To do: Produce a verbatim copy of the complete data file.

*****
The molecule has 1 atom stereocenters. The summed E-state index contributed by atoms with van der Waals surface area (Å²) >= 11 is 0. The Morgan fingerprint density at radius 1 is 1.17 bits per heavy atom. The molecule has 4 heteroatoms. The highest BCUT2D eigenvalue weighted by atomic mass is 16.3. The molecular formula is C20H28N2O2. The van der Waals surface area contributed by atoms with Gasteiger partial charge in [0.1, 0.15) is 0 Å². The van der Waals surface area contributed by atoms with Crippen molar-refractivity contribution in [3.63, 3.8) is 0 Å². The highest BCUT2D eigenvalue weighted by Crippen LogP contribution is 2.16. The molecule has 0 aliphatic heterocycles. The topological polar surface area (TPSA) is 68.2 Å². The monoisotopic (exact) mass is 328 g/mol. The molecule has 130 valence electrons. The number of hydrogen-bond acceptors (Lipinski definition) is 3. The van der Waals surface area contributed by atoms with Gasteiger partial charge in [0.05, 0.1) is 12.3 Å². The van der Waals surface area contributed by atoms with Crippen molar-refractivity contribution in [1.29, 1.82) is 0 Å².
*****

The molecule has 1 atom stereocenters. The summed E-state index contributed by atoms with van der Waals surface area (Å²) >= 11 is 0. The Morgan fingerprint density at radius 1 is 1.17 bits per heavy atom. The molecule has 4 heteroatoms. The highest BCUT2D eigenvalue weighted by atomic mass is 16.3. The molecular formula is C20H28N2O2. The van der Waals surface area contributed by atoms with Gasteiger partial charge in [0.1, 0.15) is 0 Å². The van der Waals surface area contributed by atoms with Crippen molar-refractivity contribution in [3.63, 3.8) is 0 Å². The highest BCUT2D eigenvalue weighted by Crippen LogP contribution is 2.16. The molecule has 0 aliphatic heterocycles. The topological polar surface area (TPSA) is 68.2 Å². The monoisotopic (exact) mass is 328 g/mol. The molecule has 130 valence electrons. The number of hydrogen-bond acceptors (Lipinski definition) is 3. The van der Waals surface area contributed by atoms with Gasteiger partial charge in [0.05, 0.1) is 12.3 Å². The van der Waals surface area contributed by atoms with Crippen molar-refractivity contribution in [1.29, 1.82) is 0 Å².